Internet Payments

Secure & Reliable

Your data is encrypted and secure with us.
Godaddyseal image
VeraSafe Security Seal

Lethbridge Herald Newspaper Archives

- Page 4

Join us for 7 days to view your results

Enter your details to get started

or Login

What will you discover?

  • 108,666,265 Obituaries
  • 86,129,063 Archives
  • Birth & Marriages
  • Arrests & legal notices
  • And so much more
Issue Date:
Pages Available: 12

Search All United States newspapers

Research your ancestors and family tree, historical events, famous people and so much more!

Browse U.S. Newspaper Archives

googlemap

Select the state you are looking for from the map or the list below

OCR Text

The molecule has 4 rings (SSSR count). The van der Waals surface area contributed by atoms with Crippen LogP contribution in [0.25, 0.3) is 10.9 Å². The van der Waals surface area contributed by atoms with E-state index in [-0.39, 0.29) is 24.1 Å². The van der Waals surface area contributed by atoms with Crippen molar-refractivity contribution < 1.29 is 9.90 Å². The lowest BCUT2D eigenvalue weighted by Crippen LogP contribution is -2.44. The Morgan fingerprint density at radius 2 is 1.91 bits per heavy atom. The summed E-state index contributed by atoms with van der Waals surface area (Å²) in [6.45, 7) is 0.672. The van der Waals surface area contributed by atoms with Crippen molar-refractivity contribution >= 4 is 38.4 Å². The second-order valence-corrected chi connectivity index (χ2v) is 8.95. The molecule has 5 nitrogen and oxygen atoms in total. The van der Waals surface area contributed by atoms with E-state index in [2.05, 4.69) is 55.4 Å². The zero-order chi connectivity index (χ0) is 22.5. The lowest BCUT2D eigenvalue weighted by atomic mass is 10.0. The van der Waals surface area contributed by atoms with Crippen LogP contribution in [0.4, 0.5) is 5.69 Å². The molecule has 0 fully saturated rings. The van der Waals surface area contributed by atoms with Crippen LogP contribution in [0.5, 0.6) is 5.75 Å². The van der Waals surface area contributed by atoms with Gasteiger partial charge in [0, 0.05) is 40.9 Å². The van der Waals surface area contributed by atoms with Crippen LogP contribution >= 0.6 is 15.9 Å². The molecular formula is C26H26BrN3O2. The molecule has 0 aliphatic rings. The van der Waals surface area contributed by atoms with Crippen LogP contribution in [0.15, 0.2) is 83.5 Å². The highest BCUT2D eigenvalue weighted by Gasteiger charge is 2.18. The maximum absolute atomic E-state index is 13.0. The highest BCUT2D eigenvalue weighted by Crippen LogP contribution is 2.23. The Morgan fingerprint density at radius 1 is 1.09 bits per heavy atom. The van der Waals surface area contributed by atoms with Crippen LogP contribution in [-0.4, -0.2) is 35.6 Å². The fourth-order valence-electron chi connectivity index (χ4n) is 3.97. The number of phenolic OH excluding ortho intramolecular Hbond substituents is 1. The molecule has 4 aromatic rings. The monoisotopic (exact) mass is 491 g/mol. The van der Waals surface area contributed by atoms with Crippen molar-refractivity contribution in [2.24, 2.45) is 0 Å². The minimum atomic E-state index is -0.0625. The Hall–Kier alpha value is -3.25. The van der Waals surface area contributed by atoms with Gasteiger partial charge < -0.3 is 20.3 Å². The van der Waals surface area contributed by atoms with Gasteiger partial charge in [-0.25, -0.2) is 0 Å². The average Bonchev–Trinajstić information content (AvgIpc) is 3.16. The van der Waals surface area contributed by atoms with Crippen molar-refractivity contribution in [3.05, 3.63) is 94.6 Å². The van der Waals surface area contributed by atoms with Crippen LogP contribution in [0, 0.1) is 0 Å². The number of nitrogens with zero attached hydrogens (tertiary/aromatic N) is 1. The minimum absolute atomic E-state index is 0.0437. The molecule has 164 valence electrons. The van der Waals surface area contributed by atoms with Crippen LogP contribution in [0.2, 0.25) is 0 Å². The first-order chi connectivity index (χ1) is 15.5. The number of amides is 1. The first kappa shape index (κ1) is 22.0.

Lethbridge Herald, The (Newspaper) - February 3, 1920, Lethbridge, Alberta rxos rtnm TW. LtTIIBRiTHlE MILT U.r.'MLn, riJESDAY, FEBRUARY She lethbribge Iberalb Bllvrta DAILY AND WEEKLY Proprlrteri ai THK UETHBKID4E HIRALD PHINTING COMPANY, LIMITED South, LrthbrMiV W. A. Btichaua tad Maaafiog Director Ternnc4 Business Manage TILEPHONK Offiw Offlc............ r Audit Bureau of .1 .1! i.04 per wwk year DtUr, iy per year by ill, per rear Itaklj. by per to U.S. 2.00 of of BUbflcrlption daily on addrets label. Accept- o( after eiplratlon data Mtbority to the WILL THE U.S. JOIN THE LEAGUE! To be what the League of Xations ia Intended to be. it is sincerely felt fcy Great Britain Hut the United States should be a.party to it. The taken by the Republican-Sen- ators' In the States iu regard to the pretty well known. They ire.opposed to it on leading par- ticnlars, namely, the much talked ot Article X and the fact, that in each ot thej having a von, the Assembly ot Ihc League, the British becomes possessed ol sir rotes to the one o( the United States. In respect to tlio first it Is apparent from the communication ol Viscount Grey that has just appeared in the London Times, aud which baa created considerable attention, that the door is open for compromise; In "regard to' the second much depends M to whether the open mind will pre- vail among the objecting Senators in respect to.the real significance of votes accorded the Dominions and-to "the liberal interpretation ot the same The fate of the League of Nations, so as America's participation In it, depends very largely on the attitude as to.this. V .Article X may veil be called the! on which the whole League ;hinges. It provides that the members ,t of the League mutually agree to p'ro- lent .all the others in case ot aggres- islon by one'or more, .as the League decide. To this we hare the famous Lodge reservation that Am- f action, should not be doterm-" lined by the League but ty Congress.; .v.The'meaning ot' this reservation-is 'viuit the United States, in their de- -'tachment to what primarily concerns European affairs, wieh' to safeguard their being drawn Into com- agaliiit their will. But underlying this rsisrrsstion there may discerned that long drawn conflict :.between the powers of the jjiecutlro and tltoae: of Congress which have definitely determined, and particular case of Presi- jdent Vilson has led to the charge of authority by him by -'the1 Senators'opposed 'to him in his '.conduct of peace negotiations. li' the tone of Viscount Grey's Is interred to contain n tatives of the Great Powers ami four others to bo elected by the Assembly. In the Council Ibe British Empire lias oiil.v one vote, tho Dominions not be- ing represented- in it. But on (he other hand, it Is pointed out, the Brit- ish Empire may have five votes in the Council by the election of the Pomlu-' Ions to it by the Assembly. H how- ever, is by no means a foregone con- clusion that Dominions will havo a rote iu the CXmucil. It depends on the votes of the nations In tho As- sembly which. In addition to the Oreai Towers, include the smaller nations, comprijine at tots liaio tlilrty-twii, with moro to bo added. To get over the objection raised by he I'niled States us to the preponder- ance or votes the British Empire, has n the Assembly of Ihe League, It is In Viscount Grey's letter that the number of votes for the Uni- ted Stiles fce correspondingly increas- ed it this serves tho purpose ot meet- the present objection la the Re- public. Whatever the final decision of the United States be in regard to the League of Nations, the signs un not altogether hopeless that they -will have a change- of mind generally. Itj is significant that in tho State ot Calt-' fornla, that of Senator Johnson, ono of Ihe most b'tter opponents of the guo, the opinion is expressed by men ot authority, such as President Beti- jurnlu Ide Wheeler, that there is no tear what Canada, Australia, and New Zealand would do with their votes. For their interests, he contends, arc now aiid will contlnuo to be same, as those of the Pacific coast of the United Slates. Among the great prob- lems, he slates, which the League will.have to settle In the future will be the problems of the Pacific and the nations bordering upon it. attitude of California towards Japan Is the sams as that of Canada, Aus- tralia, and New Zealand. Our danger Is the same and our problem is the same." With the "feelers" thrown out in Viscount Orey's letter, end the gen- e.ral interest created In the League in the Slates, which, outside certain politicians, show a strong desire for America's participation In it, the out- look for the League functioning, with the States Included In it, looks more encouraging than at any other time. Much, however, depends on the at- titude of the dichards on both sides who have so far shown a very uncom- promising attitude in the opinions they hold. (Continued from From I Chairman Marnoch's Letter Dear Sir: The fanners in tUe Lethbridgo Northern Irrigation District will called upon very soon to come to ;i decision as to whether they are will- ing to have ihp project gone on with. Estimates of com'lrurtton cost's have now been reached, ami the figures row enough money in addition to what it will cost to construct the works. 10 meet interest charges during the time It will lake to build the ditches. anil until we art: in .shape to get the uso of wntct on our farms, six per cent, interest on fifty dollars is three dollars. To t-jaKe a safe allow, auct tor operating expenses and n payment on prlnfiu-il, we might add another. Ihreo dollars, making a total of six dollars" an acre. To meet this will require four bushels of wheat at jl-W) per bushel; or expressed in unolher ton of alfalfa certain amount of authority, U may fee rtjarded that Great Britain will willing to accept the Lodge resorv.v n 'to prevent it baing1 a stumming "America coming into Ilia .Whether the Wilson stand- ln 'their: Bland 'of all or none to the League will give way to be seen. But in the genera desire thero appears to be In the States that the League should, so to xpwk, act bo allowed to go by default OR tfca part of America, It is by no Improbable thai a compromise the President and the Hepub bet licaa Senators may be arrived at in tilt yavUealM regard. Viscount Orey's iettor may serve as a meeting ground. find may possibly lead President Wil to modify his views rather than Jo himself lo be regarded as the ftoiitf of wrecking Ibe League in the being out ot It. .The TOtfl of the Dominions in the Assembly of the League Is another thing, and at Ihe present time to be the rock on which the League will split unless the Stales lake a more liberal attitude towards the ar- rangement. The admission of Dominions as independent nations lo the League hu a strong Mntlmestal fide, In that It recognltes notion hood of Dominions, whatever tte legal or technical slalus may he to .be. It is a prerogative which neither the Dominion nor Great Britain will be likely to forego. The Assembly of tho league differs the Council of !ho League in that laller described lo.ke that fi which the League will Junction. The rjoanpll meets ones a the As rXMlon :ARMERS WILL ELECT NEXT PRESIDENT U Is not only in Canada that the Farmers' movement is'galuing ground. In the .States Charles Simon Barrett, President of the Farmers' National ye Union has the assurance hat the American'farmer is going to' elect the next President. Writing in Hearst's Magazine for January he says "You men ot Capital and 'may as well understand at this time that you are not.going to be permitted.to run away with tho .coun- bry. The Farmer outvotes you both, ten to one. He is .iO.OOO.OOO to your Ho has his own cause to plead, his wrongs lo right, his 're- Wrms to press, and he Is going to press these with all the reborn vigor Df organization, earnestly, tenacious- ly, insistently, until they tiro nnswer- ed. Uut ho Is going to make Ihts fight with a due consideration for the counlry. The Fanner loves his country. It Is founded on the s.oll which the Fanner owns. And the American Farmers intend lo see lo it that neither Capital with Its greed nor Labor with iu crue strikes shall destroy thla country Uiat they love. "And the Fanner has rights to light lor, and interesls to protect which have been altogether (op deeply and generally ignored by the lawmakers and the Statee. The Farmer has had If not enjoyed, for half :i century the lavish laudations of publicist and ot every' God-blessed politician lhal hac the hunger of olfico in his heart. Ho has been told unceasingly lhal he Is the 'salt of tho earth' tho 'foundation stone of tho 'basis of gov and that there is nothing in the heavens above or the earth be neath or tho waters under the earth that Is too good for him. "And the dear, patienl, simple, long suffering Reuben has swallowed these sounding shadows Tvliilo the glittering substance went to aggressive Capita and aggressively organized Labor. "Because he was not organized and not aggressive the 'Farmer has ha farnuTfi around Mncleod arc very anxious to get irri- gation tor their lauds. There is water p-.ipply in tbu Old Man River for [heir needs, anJ for those around Hocky Coulee and Barons and Car- inr.nsay it they want lo como aud if they do ultimately came in It seems likely thai It will be to their advant- age. and to the advantagD of Ihe Lelii- briilgo Northern 'as at prcseol constl- uted, to have- as much of that area ovcred as possible, :ind so to reduce lie charges to everybody concerned. There has hot been an opportunity or me to meet tlie l.etnbvidso North- rn farmers slhco my return from the country, and ttie weather and r: conditions liave not been favor- well-known breeder of prlso Jorefords. "Ai present prices of pro- duce 'It's doubly rheap- What the fanner loses, ospcclaliy the sloek TarmOF, ia tho Bacriflct) iu his stock ia ono dry 3 ear, should leave no room for argomehl. Hero I ani, feeding worth ot alfalfn and other teed this winter. Probably it 1 wmo to consider ono year's opera- IKms wuu.ld bo better off lo get rid of my slock and soil tho hay. Htit I'm -faniilng for this'one year. Next year if a normal rain- fall and a good dry land crop you will ee 'Sarmera scurrying everywhere lo Miy iip stock lo up the tons of feed taey will have lying around. They will have to pay fancy pi-Ices. Then will be'the time when 1 won't'regret having fed hlib-priced feed Brown on my own Irrigated I'll have my stocX. 1 cau follow Gome cpntiiiuily In my .tHrmliig. Irrisatiim is worth a mighty big prlco !f for 110 other Anil the comfort I get out of knowing what I a'm going to do 3 year ahead with some reasonable de- gree ot certainty is worth a whole lot tnbre. What if the price ot alfalfa drops to IS per ton? No mailtetT Then aad'drive it off on the RICKED UP IN .SSING hoof, way. It will make "blj monfT-either The 'irrigation farmer it in up: Then we liave to consider 'the re- current dry J-.-.T factor. We have gat past tho stage row of trying to be- for holdins meetings; but I have pOBldtin to take advantage of the turn of the market bfcause he hasn'l lost a couplo of crops out of five and knocked his plans ;aHsy west." Said a well-known land man who operates an Irrigated farm ai wei as a large dry farm, "It Isn't as i the whole country could Irrigated There's only fl limited flmounl of Irrigable land in Southern Al berta and.the tendencies in the valiia of that land !s always going to hi up. For' the Irrigated farmer cai grow the things the dry land farms; will not grow, and th-1 rMore prosper ous the.dry land farmer may become the better market the Irrigation farm er will have for lib' produce. A land value proposition land in Northern .with n at ve that we shall >re.-dry years. Nlne'tMn-fefh.v-four- ra, and -eighteen have sad a regularity for us to.'-'fjope: that going to as .o give us a bumper year" nine- teen-fifteen more than once Arid, in the the.soljigoes on drifting, and this more and more attention" ffpin farmers all over western 'experls at the University" of" Saskatchewan are now studying.the subject, very closely. of these 'things weigh with us. There are oilr "Ih'vesl'nientl in our and; the breaking a.nd, 'Cultivation iml fencing; our buildings, "bur homes. What-is there'in Jjlght to' Justify us In undertaking to pay interest oh Titty dollars, of borrowed money .on.every acre of land that can be irrfgatcd, and to repay the amount spread "over a long term of years? That is the ques lion that every farmer must set him self to answer. There are definite tests lhat can be applied; these will occur lo each farm er according to his own circumstances But let us look at some of lho rougl and ready tests now. We are all reas onably well satisfied that the sol throughout tho Jxithbridge Norlheri District Is very well suited for Irri gatlon; we have--roason to believe that even hetlcr resullsiwlll be achiev ed on it than on the lands thai have been so successfully (armed under ir rigation during the last fifteen years and more around Lcthbridge, Ray- mond, and CpFUdalc, The C. P. R; lias "sold during tho past year the last of Ibeir irrigated holdings in tho district. Although carefully picked over by land seekers In previous.years, these odd quarters that remained were picked up greedily at sixty-two dollars per acre, and Ibis was for unbroken prairie. How doos our position com- pare with theirs? They have their land lo break, fence, and hiillifings to erect. Their first year Is of necessity lost. Our land is undor cultivation. We can utilize ilie water the moment it reaches all the no ono has lo (ell 113 of the advantages of fall irrigation. Tho wet fall of 151-1 was a gooil enough Icasop lo us. As Mr. ('airfield says, we are thrno years ahead cf tho Vaw land when it comes to the planting of alfalfa.. They have to break and grow a crop or two of grain before their land is In similar condition to GUI'S. Wo 'are ready In .seed down tho mo- ment the water is available. That field that wo'want for a permanent pasture Is ready to-lio sown with the as tho water Tho prublcin of how lo carry our livestock-will bo solved. Tho more thought wo give to the matter tho easier it Is for to' understand why Improved irrigated farms at Coalrlale now find ready buyers at 'ona hundred and twenty- icen" all that hi been going on in pushing the affairs t, Ihe Irrigation District. Your Trus- ees, T. W. Crofts, apd H. W. Lever, liave been giving their closest.attentioirlo all the varied, and iometlmcs difficult matters tharhavo :o be-done in the forms latd'dowh'by he no Mine has been lost n any these necessary steps. The Alberta "Legislature is "about to the sessions :slarl on February 17tli. Premier Stewart, it is fully ex- pected, will lay the question of guarr aiiteeing Irrlglitlon'r.bpnds before the ipuse. Shortly' alter that Dominion House of will-also be.sitting. You re very G. R. MARXOCH, Chairman. .Supt. Eairi.iel.d's Opinion As the proposal to bond Ihe now dis- trict at "per acre ris new in that lho jhah had hereto- foro been the Herald on Monday interviewed a number ot who have been closely connected with irrigation farming in one capacity.or another foi; past and 'se- loihow they con- sidered. Ibe "I do not thinC'I would hesitate long to say 'yes' if I were a Lethbridgo Northern Hupt. Fair- field of. the BxperimentaPFarm. "The figure is higher, than" we have been used, .to. IhinXlng but thfep, we. are thinking acre Indebtedness against it to pu ive the wnter on It is gilt-edged.. "Ani ias. I've seen nearly irrigation prc lect on the continent in my day end seen values rise. Production is the reason." A Lethbridae Northern Fanner Himself "I ain't a-goln' to stake no more'i 1 can Qgln' this weather man. That's Ituw one of. Lfcthbridg Nccthorn farmers who was in tow Monday put it- to Hie Herald. "I'v played with him since 1909, Ihe slake Increasln' every beat me t On.1910, i9ii'and. 1919. H ran a-bluff onuie _ln 1915 and 'IG. believe we can-beat him yet at th grain farm.ing game, and. if I couldn tee' my.'way "'to-vicUlng irrigation I would study with Fairlleld'anJ Nobla and these olher fellove and find out how. But there will always be plenty left lo play him al lhat follows who can't get irrigation can, see that through. As for me, I'll put up my ten dollars an acre again this year, "but irrigation ai }40 and more to carry me through till Hid ron THK HAS Harry Capclln, a well known return- d soldiur, died at Hat. thrco years, K. Lang for three and 3. F. Carlson for three years. Doutcl Uoi'OghHe, Ilie (veteran trap- per, whose body was fouhd in his lone shack near Orerar, was shot Iwlco through the and had evidently put ui> a fight with his assailant. His mouey and natch cauunt bo fuuud, J. M. (.iarOhuuso was Vardeh of York counly by a majority nine. Promluent reported deft1! are J. W, Gulland. formerly elected i Liberal whin, Dr. Malr fornier- Mr. Kri Whaley, senior partner of firju of Royce. music deal died at Toronto. ly moderator hlti. Or. of Ihe Church of Scotland; J. C. T'hrlng. assistant mas- ter at Uppii'ighsin H. Thorn, lato secretary of Abordecu university; Wil- son llorsfall, noted Vorkshire Epcrts- ;uau; John MacKialoili, the-' Halifax coufectioiiery maker, und Rev. J. N. Wilkinson has been asked IFalher Jaiucs KoWnsou; ol Stouy- o remain another year' as of he at Ptacher Creek. _ .'Eleyi-ii Toruiitu Methodists liavo Rer. Canon rector of Church J4S5.00C. or more Ihitu une- f St. John the Evangelist, Homilloti ha" ot lho Toronto Methpalsl or 24 years has resigned. J., Knot Leslie, farmer Tor- onto alderman and once a: Liberal candidate tor the House ot Commons n .Bast York, is dead, :Pincher Creek hospital, directors uve elected as follows: s. junu for two'years! B." Beverldge for ian, French, and Russian harvests, matters as mnch to us neit year "as our own harvest, and even more. K is tho fact that nothing we could do in our own 'Islands In agrlcullure next year could alone for the consequences to Hi ot d continuance ot the lack ot real peace ia Europe." Every fanner In the Letbbridge Northern district is carefully weigh- ing the whole proposal these days, aiid while 'thefeV'li a very natural "desire lo get the1 construct ton the big pro-- ject done as'cheapljras possible they are not overlooking the main argu- ments and when the time comes for them to give their answer they niny lie expected to say very dccldbilly, 'CONTINUED FROM FAONT PAGEl plaintiff a'blow in the face. The oc currence took place on .9th of Jan- uary and the summons was issued on Ihe 21sL Mads to'Kiss the Flag Wobeck is of" German parentage, though he was born in the States, his father coming.there at the age of 13 years, and It appears'that following Ihe assault he was mobbed at a dance live of In the KorwaM meut; TlieSp are said to Include the Sir Joseph Flavelle. Sir Join: Eaton. II. C. Cos, J50.000; Sir Kdward Kenip, Chester D. Mass'ey; A. M. Aines, 000; J. II, Gundy, Dea- con, E.-H. Wood; (J. II. County Councils fu Ontario chose their Wardens, for the year, tho re- sults of lho elections being as follows: Brant, Fred Hosebrush, S. Dumfries. Uruce, D. D. McDonald, Tlvorton; El- gin, Wilson II. Mills, Yarmouth; Es sex, JMward Telller, Rochester; Kroii lenac. L. D. Parks. Keiineheo; Grey J. Morrison, Osprey: HaldiniEinil, T. Wilton. Halton, W. II Monlen, Trafalgar; Hastings, G. 1. Sills, Thurlow; Huron, Geo: C. Petty llensall; Lambton, Thos. Simpson; Lennox and Addihgton. K'ewburgh; Lincoln, Ch'as. B.'Gnrlett BDanisvillo; lyirmrk.' J T. Somincr vllle, Lanark Township; Middlesex. Thos. Clerk, l.odon township; Xorth umberland aud Durham, 10 'Maybee, Murray; Norfolk, J. JjncPher son, Delhi; Ontario, George Scott Pickering; Oxford, Dr. Atkinson, Em bro; Perth, V. .11. McCallum. X. Easlhope; Geo. U Nicholls. Bowles; Prince Fdward John ijazol Plcton KenCrciv, C. B. Dbnrilson. CombEjrmere; Simcoc. Amos 1 rain, Flo Victoria It II- son, Waterloo, Fred Dabus. New Hambirg; Wetland.-' William -Wills, Wellington, John Campbell Vouni foiost WeptMorlh. John. E. Peart; Barton me ne wiis mooue.i at a uance j lhat-look-place after the'incldent and I made kiss the Uiilon Jack In the process It was alleged that he.was assaulted by .Warnock and a. pro'secu fion followed in which Warnoch plead- ed guilty to Hie assault and was fined at Barons. Counsel for Wobeck In water runs is what I'm goin' lo bet] to Magistrate Burrell thnflhe on say, fellows, il's a SURE in higher con'necllon with every .'other comnjodily: we these days. The lexperlence of what Ihe Cqaldale district'-and every other irrigated district i'n Albertn: has doho I'M past couple .of .years "should "be Ihe best answer to'the question. There, are two'' things the farmers of the Lethbridge Northern will carefully consider before they object to any' reasonable proposal; one Is that there is only a very limited area of land: in this province that can be irrigated and the other is their soil drifting problem. And the. figures of the poa- siltle increase in production mexns of irrigation in the average over'; a long period of years should cllnctf'tli'e argument." Avoid U, S. Experience "I will speak only Of my experience with irrigation projects across the said Ham O.'Porter, C.P.R. Irri- gation superintendent here. "Tho big problem there, and the rock on wh'ich so many private schemes have broken, is the payment of carrying charges for the first few years. Project after project has gone "to-the wall In -a business way and had to be reorgan- ized because the promoters did not borrow enough in the first Instance to pay the interest charges on the Investment until the land under the gross seed, as reaches our line fence. five dollars an aero. Are we Juflllflecl In altemptlng to pay Interest on fifty dollars an aero on that part, of our land lhat .can be frrlgalod? Wo will have nothing to pay, lo IJQ sure, until we have (ho walur to use: Ins proposal Is! to lor- That those who have had -most to do with the beginnings of Irrigation In Southern Alberta are seeing their visions come true- Is shown by the following excerpt.. from a letter to, President Marri6cb'rbf 'the Board ot Trade from 0. Magrath: "I have read with great deal of Interest your annual address to the Board of Trade. The statistics regard- ing Irrigation' crops valuable. To those connected wilTi the Irrigation fflOT.em'erit In .thje 'past'it ly hecanse there': are so many -.that: wp- would get nowhere.'" Wkana NeW. Rajlway' Another VpftM'eV1 Of "TtliV-.prqJecV Avliidi attractive lo the farm el's-; throughout ih'e Loth- b rl age' -No'rthe rri eh: f h 6 prb'pos ed hlghei-figure ft bring without. 'a long delay.. President 'Seattle, of the C.P.H has intimated that "the' charier for the proposed line from to the Retlaw, branch will be applied for at the coming session. Any rallwaj, meaning a closer market, means throe to fen ddllars to the land in the dis- Irlct traversed by It, and in an' Irri- gated district means a great deal more. As to the possibility of getting tho project constructed more cheaply in a year or two on the ground lhal lower prices would then prevail, there is nol much to be said. A local lum- berman said to the lleralil that no look for lower prices' in the future would fie laklng a mighty long clianic. The world is starting out now to do five years' building which was stopped present action was one'instigated hv ho result of the last one and th'at he "court. ;'was be catspaw. ".The assault on" contended, was made, on the' 9th.- and not till the 21sl, the .dnyi "after he conviction" of Warnock, that the iummpns was issued. Air. Hogg argu d that this made hu difference" as tho" raine' of .mind of the plaintiff had nbthing to; do wilh the opinion hu ield: tliat an assault was .'committed on him. Plaintiff" explained his de- ay in bringing the aclidn by .sayhg :hat he wanted to' make sure off his jrounds. In the. end the Maglstrale pund Woheck; guilty and lined him (10 and 'costs. Second .Charge'Dismissed A second "charge ajainst' Woheck, hat. of creating a disturbance, wa vilhdrawn by the prosecution; 'Mr. 'Irlue. argued lhat.if It.was gone on with It would be tantftinoiint'to trying efendant a second time for the same jffence, in alleg- ed He was lot content'that'the" action should he be ills- nissed Trib Jtngrstfale accordingly dismissed the system was paying dividends. Even by the war, lo replace all the deslruc- in the big reclomntion scheme's, whcrd th'e. 'government' puts water on "the Innil before It is sold, this problem is a knotty one. The man who takea up land first doesn't want to-pay tlio rSirrying charges-on land whlcji isn't taken .up for several years, bul If the government piles 'the unpaid charges up against the unset- tled land until such time as It Is settled, Ihe new sclller has n very heavy first charge lo pay on his land and it lends to cripple him and is bad for the project. In my opinion by all means tho carrying -diuisco for st three years should bo consider ed as part of the capital cost. With the farmers already oil the land, and with their buildings and equipment all there, they should be ready lo be- gin to pay the annual charge by the fourth year and !t should not then bo any heavy burtlcn. Take the bull by the horns ant! provido now so that all tlio borrowing which must bo dono may he provided for In the original issue." An, Old-timer's View the way Charles llyssop, old-timer and irrigation farm- er who has seen the C.P.R, Lelhbrldge project grow from nothing to Us pres- ent prosperity, put proposal. "Why If those farmers out there hail had this Irrlgallon two years'ago they would have paid the whole thing off by now and would have been building themselves permanent homos where they would bo glad lo settle rlown for the rest of their lives. Nothing lo be afraid of in that riguie." The Stockman's "As iiKurnncp. It's cheap al thai ihey will go" tip very 'The same holds true lion caused by Ih6 war and lo do the ordinary building which would have been done in ths neil five years any- way, anil where there is a chance lhal prices will go down there are two chances (hat considerably, cf steel prices..'Kvory steel mil) in the Unlled States is choc-a-bloc with orders. That prices of labor and feed for men and horses working on Ihe construction of a Wg project like the Lethbrldge Northern arc high is ad- mitted, but the farmers themselves wlfl he able to earn a lol of this money and Ihey. -would not consider doing the work at leas llian Ihe mar- ket wage. And no belter time to earn U could be found than the next couple of yeara whert they are endeavoring lo recover from lho failures of (lie pasl Iwo years' crops. 'And meantime, while prices of labor nnd materials are high, the prices o farm produce may also bfi expected to remain high. Experts In the flnan-1 clal.world expect It. 'Sir Chlozza Money, one ot Hie soundest financial men of the old country, writing as late as Jan. 10, 1920, said: "Wheat, also, will not fall in price until Europe, including Germany, Aus- tria, Hungary and Russia, Is again producing plentiful harvests of grain. Thai again cannot (ake place titilil not onlfthe late 'jrfemy countries, mil Russia, our late ally, are once more in a. condition of orderly production. Until that lime arises Central Europe will havo to draw-food from America, If America can supply K, and th'iis shorten-and restrict our own supplies of food. Thus wo see that the nature Quick Service ON Victor Records Vsk us t6r ail) Record in (hi.. big catalog- or GET THE LATEST "TAXI" Our LleikEt will g.vc D f prompt, courteous service. Records mailed7 lo ou'.-ci- lown "cusotmejs -same [lay or der ,is wo safe delivery. AjSK FOR THE BIG FR_- CATALOG Sent 1 ere enor it Komt of Block the Vi Borrow to Buy. Cattle "Mixed Farming" is the Dig money- maker today Of course, gram and fruit and, vegetables pay but beef ana and cheese, are piling up tho profits for the farmer. Milk more fatten more cattle- raise roie hogs If you need money to do it, come to The Merchants We are glad to assist all up-to-date farmers. THC MCRCHANTS BANK Head Office Montreal, OF UTHBRIDGE BRANCH, CANADA 1864, ai MonAtdi open T R J lclojil. iiiij Ft'diy. saM Jolin Davidson.'of German, Austrian, Hungarian, l.ta.1- "1 EXPORT TRADE _ Manufacturers contemplating the sioh in foreigli countries arcpfTefcfi. the assistance wliicli this Bank's wprkl-wide business connection makes possible, The experience and facilities 'of'd'dcpartV.'. mcnt of the Bank devoted wholly to foreign business are at your command. THE CANADIAN BANK OF COMMERCE PAID-UP CAPITAL RESERVE FUND J I.UTHDHIDCK liftANCH, K. Brymncr, ;